When the DC relaunch was first announced, there was a lot of speculation about the creative teams for the 52 new series. Many fears were alleviated once Scott Snyder and artist Greg Capullo were announced for the (once again Bruce Wayne) Dark Knight’s book. Branching off his other Bat-tales from last year, while also being completely new reader friendly, Snyder’s ongoing tale has introduced fans to The Court Of Owls, a mysterious society that has been working in secret in Gotham for centuries. Bruce’s refusal to believe that they even exist is quickly starting to be his downfall. Snyder’s excellent portrayal of Bruce Wayne’s personality coupled with Capullo’s jaw-dropping visuals makes this one of the best titles to come out of the DC relaunch. 

Rocketeer Adventures
I love The Rocketeer. It was one of the first movies that my parents had bought a replacement copy because I watched it so much. So naturally, when I learned that IDW was planning on doing an anthology series with some of the best creators in the business, I was extremely excited, and the series exceeded my expectations. From John Cassady’s gorgeous story in the opening issue to the amazing pin ups that were spaced out throughout the four issue run, every issue of Rocketeer Adventures filled me with joy and made me feel like I was five years old again, watching Cliff Secord soar over the skies and punching out Nazis.  

Demon Knights

This book came out of nowhere, and is probably still on the fringe of the DC “new 52”.  Focusing on Etrigan The Demon and his random band of medieval heroes, Demon Knights gives writer Paul Cornell freedom to go crazy with the medieval DC universe, and his knack for solid character work is in full force here. This is a book that I look forward to every time it’s released, and wish that each issue was twice as long as it really is. 

The Strange Talent Of Luther Strode
A mix between Kick-Ass and the Hulk, Image Comics’ The Strange Talent of Luther Strode is extremely bloody, but also extremely entertaining. Creators Justin Jordan and Tradd Moore came out of nowhere, and deserve every accolade they get with this series.  The book tells the tale of Luther Strode, a nerdy comic fan who mails away for a Charles Atlas type workout plan and gains extreme level super strength. This is a book FOR the dweeby comic nerd who was picked on his high school (so, a majority of us), and secretly wished that they could gain superpowers. As of right now it’s a six-issue mini, but hopefully this will give it the push it needs to become an ongoing.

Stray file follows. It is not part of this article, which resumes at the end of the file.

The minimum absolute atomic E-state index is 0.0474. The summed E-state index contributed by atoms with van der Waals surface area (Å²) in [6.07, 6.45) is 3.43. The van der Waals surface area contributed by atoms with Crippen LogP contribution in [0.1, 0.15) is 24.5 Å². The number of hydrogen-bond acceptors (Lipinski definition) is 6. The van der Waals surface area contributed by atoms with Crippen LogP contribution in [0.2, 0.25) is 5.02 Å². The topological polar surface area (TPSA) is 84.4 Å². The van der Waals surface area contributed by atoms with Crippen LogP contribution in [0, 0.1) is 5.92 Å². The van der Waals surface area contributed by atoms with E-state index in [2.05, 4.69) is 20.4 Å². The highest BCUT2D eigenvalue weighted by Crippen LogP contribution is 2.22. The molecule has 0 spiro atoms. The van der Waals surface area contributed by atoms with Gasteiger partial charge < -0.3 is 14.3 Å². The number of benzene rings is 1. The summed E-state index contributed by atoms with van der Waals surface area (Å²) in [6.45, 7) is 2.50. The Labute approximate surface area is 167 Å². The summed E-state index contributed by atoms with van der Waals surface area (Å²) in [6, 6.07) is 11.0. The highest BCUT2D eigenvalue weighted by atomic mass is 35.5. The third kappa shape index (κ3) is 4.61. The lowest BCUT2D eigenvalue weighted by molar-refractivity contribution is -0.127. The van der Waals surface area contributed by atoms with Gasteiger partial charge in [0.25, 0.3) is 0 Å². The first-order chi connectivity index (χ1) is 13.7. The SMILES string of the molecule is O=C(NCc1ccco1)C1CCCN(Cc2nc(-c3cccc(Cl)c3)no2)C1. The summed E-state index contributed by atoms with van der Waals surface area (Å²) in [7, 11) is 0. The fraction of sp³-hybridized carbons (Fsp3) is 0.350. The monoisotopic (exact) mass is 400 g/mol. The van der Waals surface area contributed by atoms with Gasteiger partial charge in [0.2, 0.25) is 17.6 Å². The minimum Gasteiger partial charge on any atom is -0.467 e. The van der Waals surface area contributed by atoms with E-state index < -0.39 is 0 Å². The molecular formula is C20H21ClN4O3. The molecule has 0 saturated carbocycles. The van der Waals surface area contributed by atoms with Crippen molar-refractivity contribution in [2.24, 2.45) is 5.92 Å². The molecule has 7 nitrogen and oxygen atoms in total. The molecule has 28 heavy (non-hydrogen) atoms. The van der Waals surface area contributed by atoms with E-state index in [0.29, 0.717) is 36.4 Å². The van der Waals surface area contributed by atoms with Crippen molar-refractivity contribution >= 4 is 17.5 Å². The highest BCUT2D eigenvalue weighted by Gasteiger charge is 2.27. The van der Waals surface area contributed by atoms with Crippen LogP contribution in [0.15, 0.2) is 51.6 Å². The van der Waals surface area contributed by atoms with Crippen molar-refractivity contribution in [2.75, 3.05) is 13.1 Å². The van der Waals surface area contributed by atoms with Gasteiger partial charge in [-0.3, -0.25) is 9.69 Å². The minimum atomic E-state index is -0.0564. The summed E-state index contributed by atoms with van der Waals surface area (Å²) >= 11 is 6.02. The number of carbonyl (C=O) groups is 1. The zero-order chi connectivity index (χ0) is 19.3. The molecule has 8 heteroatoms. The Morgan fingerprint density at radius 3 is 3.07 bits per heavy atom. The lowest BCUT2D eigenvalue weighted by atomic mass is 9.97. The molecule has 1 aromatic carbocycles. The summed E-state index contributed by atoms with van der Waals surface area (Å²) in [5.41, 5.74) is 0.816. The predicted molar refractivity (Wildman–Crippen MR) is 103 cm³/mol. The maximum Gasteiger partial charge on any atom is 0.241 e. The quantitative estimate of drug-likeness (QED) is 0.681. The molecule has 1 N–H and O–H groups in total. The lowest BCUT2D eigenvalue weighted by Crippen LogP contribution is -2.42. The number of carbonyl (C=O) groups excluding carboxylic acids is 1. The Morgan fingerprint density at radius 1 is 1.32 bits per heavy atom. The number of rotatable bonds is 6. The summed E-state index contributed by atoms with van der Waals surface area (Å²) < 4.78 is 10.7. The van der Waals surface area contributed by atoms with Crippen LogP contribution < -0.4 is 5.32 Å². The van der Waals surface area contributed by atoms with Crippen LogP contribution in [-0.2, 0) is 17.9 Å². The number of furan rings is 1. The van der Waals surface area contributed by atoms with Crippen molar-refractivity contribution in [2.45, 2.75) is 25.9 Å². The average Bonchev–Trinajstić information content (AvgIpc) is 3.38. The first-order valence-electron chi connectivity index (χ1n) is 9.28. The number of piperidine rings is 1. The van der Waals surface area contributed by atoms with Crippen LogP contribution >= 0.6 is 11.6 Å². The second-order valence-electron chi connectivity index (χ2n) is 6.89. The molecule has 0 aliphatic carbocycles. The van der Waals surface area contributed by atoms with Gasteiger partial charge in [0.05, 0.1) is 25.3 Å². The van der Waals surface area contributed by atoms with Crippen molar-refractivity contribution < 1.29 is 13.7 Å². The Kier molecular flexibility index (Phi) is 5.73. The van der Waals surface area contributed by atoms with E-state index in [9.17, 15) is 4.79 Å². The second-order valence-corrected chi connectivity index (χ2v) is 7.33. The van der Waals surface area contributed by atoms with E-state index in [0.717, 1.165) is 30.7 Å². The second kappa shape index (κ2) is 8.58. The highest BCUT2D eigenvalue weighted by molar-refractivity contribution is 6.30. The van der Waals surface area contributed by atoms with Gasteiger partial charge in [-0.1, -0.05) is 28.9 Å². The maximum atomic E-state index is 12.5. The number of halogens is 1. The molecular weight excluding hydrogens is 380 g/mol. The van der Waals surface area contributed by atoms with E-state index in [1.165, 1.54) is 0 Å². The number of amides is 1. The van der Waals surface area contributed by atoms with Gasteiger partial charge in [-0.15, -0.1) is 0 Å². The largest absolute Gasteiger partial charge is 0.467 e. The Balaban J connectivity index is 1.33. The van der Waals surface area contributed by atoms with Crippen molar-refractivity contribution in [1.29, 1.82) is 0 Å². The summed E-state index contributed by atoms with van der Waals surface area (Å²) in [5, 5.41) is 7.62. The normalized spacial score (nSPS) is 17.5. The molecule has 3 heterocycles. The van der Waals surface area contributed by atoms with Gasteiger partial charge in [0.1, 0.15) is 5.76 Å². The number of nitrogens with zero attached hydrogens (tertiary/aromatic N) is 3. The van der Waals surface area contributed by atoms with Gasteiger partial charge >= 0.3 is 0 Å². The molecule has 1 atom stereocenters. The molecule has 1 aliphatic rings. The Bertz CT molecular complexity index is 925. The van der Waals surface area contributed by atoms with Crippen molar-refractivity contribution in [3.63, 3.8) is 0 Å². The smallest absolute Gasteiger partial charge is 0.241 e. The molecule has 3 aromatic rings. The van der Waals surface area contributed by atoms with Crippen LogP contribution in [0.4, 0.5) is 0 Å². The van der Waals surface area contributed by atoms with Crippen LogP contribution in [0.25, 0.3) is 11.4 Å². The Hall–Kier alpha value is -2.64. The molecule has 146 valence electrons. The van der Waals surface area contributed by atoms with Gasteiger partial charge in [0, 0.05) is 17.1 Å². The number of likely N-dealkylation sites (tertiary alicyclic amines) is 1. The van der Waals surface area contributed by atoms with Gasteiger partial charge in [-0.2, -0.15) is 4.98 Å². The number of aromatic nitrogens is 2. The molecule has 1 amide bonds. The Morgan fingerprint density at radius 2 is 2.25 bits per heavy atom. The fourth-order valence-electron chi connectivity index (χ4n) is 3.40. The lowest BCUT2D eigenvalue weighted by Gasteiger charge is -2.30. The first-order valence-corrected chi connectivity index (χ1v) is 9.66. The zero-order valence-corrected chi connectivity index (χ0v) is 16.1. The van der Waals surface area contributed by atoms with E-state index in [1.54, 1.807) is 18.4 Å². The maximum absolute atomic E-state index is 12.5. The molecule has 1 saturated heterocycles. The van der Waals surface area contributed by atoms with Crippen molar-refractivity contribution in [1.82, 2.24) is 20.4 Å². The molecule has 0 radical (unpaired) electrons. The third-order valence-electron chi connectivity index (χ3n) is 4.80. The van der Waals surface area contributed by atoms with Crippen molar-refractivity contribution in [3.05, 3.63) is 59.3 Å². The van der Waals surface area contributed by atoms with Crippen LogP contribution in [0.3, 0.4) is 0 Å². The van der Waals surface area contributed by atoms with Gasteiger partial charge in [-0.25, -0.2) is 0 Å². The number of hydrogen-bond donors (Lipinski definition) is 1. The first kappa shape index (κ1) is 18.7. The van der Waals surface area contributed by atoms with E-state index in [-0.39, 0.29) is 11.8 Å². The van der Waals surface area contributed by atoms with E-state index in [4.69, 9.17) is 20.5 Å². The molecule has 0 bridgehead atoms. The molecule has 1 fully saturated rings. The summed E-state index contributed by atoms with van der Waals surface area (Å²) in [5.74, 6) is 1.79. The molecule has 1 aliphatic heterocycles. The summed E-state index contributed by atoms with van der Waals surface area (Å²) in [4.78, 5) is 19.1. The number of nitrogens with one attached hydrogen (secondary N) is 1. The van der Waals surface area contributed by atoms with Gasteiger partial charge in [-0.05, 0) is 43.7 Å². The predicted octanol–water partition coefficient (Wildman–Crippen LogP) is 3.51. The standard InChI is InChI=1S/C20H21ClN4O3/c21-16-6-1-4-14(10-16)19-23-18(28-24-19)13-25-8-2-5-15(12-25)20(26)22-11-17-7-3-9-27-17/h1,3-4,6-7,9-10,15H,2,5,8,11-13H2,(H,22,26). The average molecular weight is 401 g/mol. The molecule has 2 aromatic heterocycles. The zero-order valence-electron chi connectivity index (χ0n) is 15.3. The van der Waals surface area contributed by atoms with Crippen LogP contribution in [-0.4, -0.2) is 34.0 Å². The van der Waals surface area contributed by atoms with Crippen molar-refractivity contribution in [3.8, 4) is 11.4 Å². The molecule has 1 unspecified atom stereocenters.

These five aren’t the only books worth your time though.  IDW’s Teenage Mutant Ninja Turtles relaunch rules, Action Comics got Grant Morrison back after Final Crisis, Wonder Woman is surprisingly good, Amazing Spider-man has been rock solid this year, and yes, I still like Mark Waid’s Daredevil.  Even the impossible, a great Aquaman comic book, happened in 2011.  But not everything that happened in comics was great this year. So stay tuned for next week’s column, where I’ll look at the flip side of things, and give you my opinion on what I thought were the WORST books of the year…

Comic Reviews: Batman: Leviathan Strikes! and Venom!


Batman: Leviathan Strikes! (One-shot)

When DC launched the “New 52” a lot of people were wondering what would happen with Grant Morrison’s Batman epic Batman, Inc., the controversial new series that saw Bruce Wayne “franchising” out Batman, creating a literal army for the entire world.  Despite some of my criticisms of to how “in character” this move was, Batman, Inc. was for the most part enjoyable, and with this one-shot we finally get some closure on the first part of the bigger “Leviathan” story.